Skip to main content

Tokyo International Volleyball Grand Prix!





For the first time I attended the 2014 FIVB Tokyo International Volleyball Grand Prix Finals.   
I was impressed at the athletic prowess of all  the female athletes, not just the Japanese.   Never have I seen so much style and finesse displayed on a volleyball court.   One strength team Japan shows often is the ability to defend and repel a volley from a very low position.  I feel this is where their strength lies in addition to how low they can get to the ball.   As attackers they are not bad, but lack the same level of power as their Western counterparts.   The Russians were strong on the offensive side,  and took every opportunity to spike the ball hard and fast down the center of the court.   Team Japan was very delicate and docile with the ball.



Japanese female athletes  have been consistently out performing Japanese men on the  international stage for years.    Judo, soccer, and volleyball, just to name a few, are  among  many of the great sporting events 
dominated exclusively by Japanese female athletes.   The dearth of Japanese male athletes  is alarming in today’s  sporting world.  Even the most revered sport like sumo has been dominated by foreigner nationals; not one single top tier Japanese wrestler in the last decade.  Pundits claim that it’s Japan opening up to the international community and that foreign born wrestler are more competitive that’s the blame.  This 
is bullshit.  It’s because of a pure lack of talent and physical ability that’s the blame, and too many Nonomura-types that dominate the sport of “cry-baby."


If you are tall then you should either play volleyball or basketball, is the most common perception.  Team Japan was very disproportionate in terms of height.   They had very short players and tall players whereas team Russia were all tall.  This is good if you have a power game but bad for defensive play; tall people cannot get to the ground as a fast as a shorter players and this is where Japan's advantage was all through-out the game.  My favourite players are Uchiseto!   Ishida, and Ebihara-san.   



I could be spending my summer in a nice hot spring spa, and  in typical fashion, but this year I chose to enjoy watching a good sport.   If you are interested in checking out upcoming sporting events head on over to e-plus and browse through their database.   Tickets for court side seats starts at around $80.   Standard is around $50.   Lines were ridiculously long for food and beer.  I recommend bringing your own stuff.  


Comments

Popular posts from this blog

Shin-Okubo: Little Korea

So I finally got around to going up there to Shin-Okubo,  the land of Seoul via the Yamanote Line.  Been putting this trip off for years for personal reasons;  I am not a fan of Hanlleyu.      I knew why I came up this way, and for none other reason than the food, and maybe to bask in the nausea of Korean romanticist who steal Japanese Jukujo's souls.    But honestly, I like spicy food and stews and pickled vegetables that challenge my taste buds.    I also love the little funky cafes that line the main thoroughfares and alley ways, each with their own little eclectic menus and interior decor.     This place is Korea.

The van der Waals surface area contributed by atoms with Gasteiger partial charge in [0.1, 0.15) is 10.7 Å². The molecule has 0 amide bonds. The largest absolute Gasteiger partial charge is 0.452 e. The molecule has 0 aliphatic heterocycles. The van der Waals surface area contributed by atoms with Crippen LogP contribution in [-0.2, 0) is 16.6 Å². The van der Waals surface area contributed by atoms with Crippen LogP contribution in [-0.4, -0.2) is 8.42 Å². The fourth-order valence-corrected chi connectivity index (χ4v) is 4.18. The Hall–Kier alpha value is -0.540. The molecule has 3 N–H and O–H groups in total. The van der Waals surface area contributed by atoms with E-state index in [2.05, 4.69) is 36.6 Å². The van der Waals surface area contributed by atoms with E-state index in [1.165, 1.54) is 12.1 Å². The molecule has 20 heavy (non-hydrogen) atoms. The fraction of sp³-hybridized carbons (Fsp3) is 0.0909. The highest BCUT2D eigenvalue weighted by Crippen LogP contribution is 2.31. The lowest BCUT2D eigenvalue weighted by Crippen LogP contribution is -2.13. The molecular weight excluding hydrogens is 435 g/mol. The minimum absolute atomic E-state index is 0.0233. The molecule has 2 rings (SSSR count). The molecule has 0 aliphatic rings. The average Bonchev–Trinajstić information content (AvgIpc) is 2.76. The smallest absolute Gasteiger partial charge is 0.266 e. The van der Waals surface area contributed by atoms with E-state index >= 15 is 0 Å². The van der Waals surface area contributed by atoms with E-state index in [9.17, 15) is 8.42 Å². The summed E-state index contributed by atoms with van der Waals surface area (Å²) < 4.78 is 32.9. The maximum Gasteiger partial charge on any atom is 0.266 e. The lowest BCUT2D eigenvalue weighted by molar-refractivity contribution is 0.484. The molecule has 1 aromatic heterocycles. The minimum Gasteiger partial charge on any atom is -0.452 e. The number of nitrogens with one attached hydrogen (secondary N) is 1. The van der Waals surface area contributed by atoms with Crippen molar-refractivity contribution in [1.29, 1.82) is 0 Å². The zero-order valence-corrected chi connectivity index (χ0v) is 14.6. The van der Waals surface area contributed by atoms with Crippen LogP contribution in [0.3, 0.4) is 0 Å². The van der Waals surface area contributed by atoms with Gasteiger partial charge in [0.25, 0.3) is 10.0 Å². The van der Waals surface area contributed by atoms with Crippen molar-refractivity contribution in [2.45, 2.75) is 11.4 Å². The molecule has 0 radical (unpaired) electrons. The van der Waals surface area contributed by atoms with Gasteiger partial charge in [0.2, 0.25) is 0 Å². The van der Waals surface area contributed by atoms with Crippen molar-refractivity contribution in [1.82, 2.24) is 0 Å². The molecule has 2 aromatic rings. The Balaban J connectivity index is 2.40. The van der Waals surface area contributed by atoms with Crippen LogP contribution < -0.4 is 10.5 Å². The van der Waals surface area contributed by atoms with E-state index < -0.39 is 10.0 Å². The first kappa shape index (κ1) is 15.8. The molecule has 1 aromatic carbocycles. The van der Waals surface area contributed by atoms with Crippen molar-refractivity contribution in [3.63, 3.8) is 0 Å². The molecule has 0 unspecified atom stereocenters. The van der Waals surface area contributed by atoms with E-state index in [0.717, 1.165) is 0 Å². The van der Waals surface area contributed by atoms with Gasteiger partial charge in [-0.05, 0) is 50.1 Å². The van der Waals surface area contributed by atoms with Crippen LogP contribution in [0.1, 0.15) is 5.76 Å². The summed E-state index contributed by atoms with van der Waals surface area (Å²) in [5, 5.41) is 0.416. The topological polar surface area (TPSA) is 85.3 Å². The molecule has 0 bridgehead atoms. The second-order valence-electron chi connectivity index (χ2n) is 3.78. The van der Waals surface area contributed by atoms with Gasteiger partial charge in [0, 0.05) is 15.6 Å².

Shin-Okuba represents more than just a place to relish in Korean culinary delights and K-pop culture, but a place where Koreans can express themselves through their culture.    You can feel the local vibe in the air as you're walking down narrow walkways and footpaths.    I have personally been to mainland Korea six times, so a lot of the nostalgia was there …

August: The Return of Souls

August is peak summer season in Japan.  We can look forward to some of the most spectacular fireworks displays and festivals in the world, especially  in places like Tohoku and Kanto regions.  August is also  the most contentious month of the year in Japan; with the end of the war and war-related guilt.    Then there's the great exodus back home for millions of Japanese.   Obon season is what it's called in Japan, and it's  where families return to their hometowns to remember their ancestors and to spend time with loved ones.  Gravestones are visited, cleaned, and washed; rice or alcohol is often placed on  miniature altars next to a  headstone.  This is a way for Japanese to reconnect with their roots; a way for them to stay grounded and founded in the ways of tradition and cultural protocol.   

For the foreign tourist, some places will be overcrowded and expensive to reach; for Japanese, this is normal and can't be helped.   Wherever you go there will be lines and h…

Japan Board of Education: Amazing Grace...?

Japan Board of Education Textbook.
Amazing Grace
Shuken Shuppan  Polestar textbook English Communication

Preface:  Japanese / Japan is  one of the leading donors in humanitarian aid around the world.   They have donated billions of yen to charities, developing countries, and startup business to just about every country on the globe.  Some Japanese have even taken matters to the extreme  to the point of poking their noses into hotspot areas like Palestine and Isreal, things the Japanese may want to avoid.  Had Japan shared its borders with an ethnic minority with its own government, the relative peace and calm of this country would be questionable.   No other country can be like nor emulate Japan.   So, where does this spirit of charity and altruism come from exactly?   Why do the Japanese feel they need to save the whole world, while caring very little for its own people?   It's the Board of Education...?  The essay below is one such example of what Japanese kids learn in school,…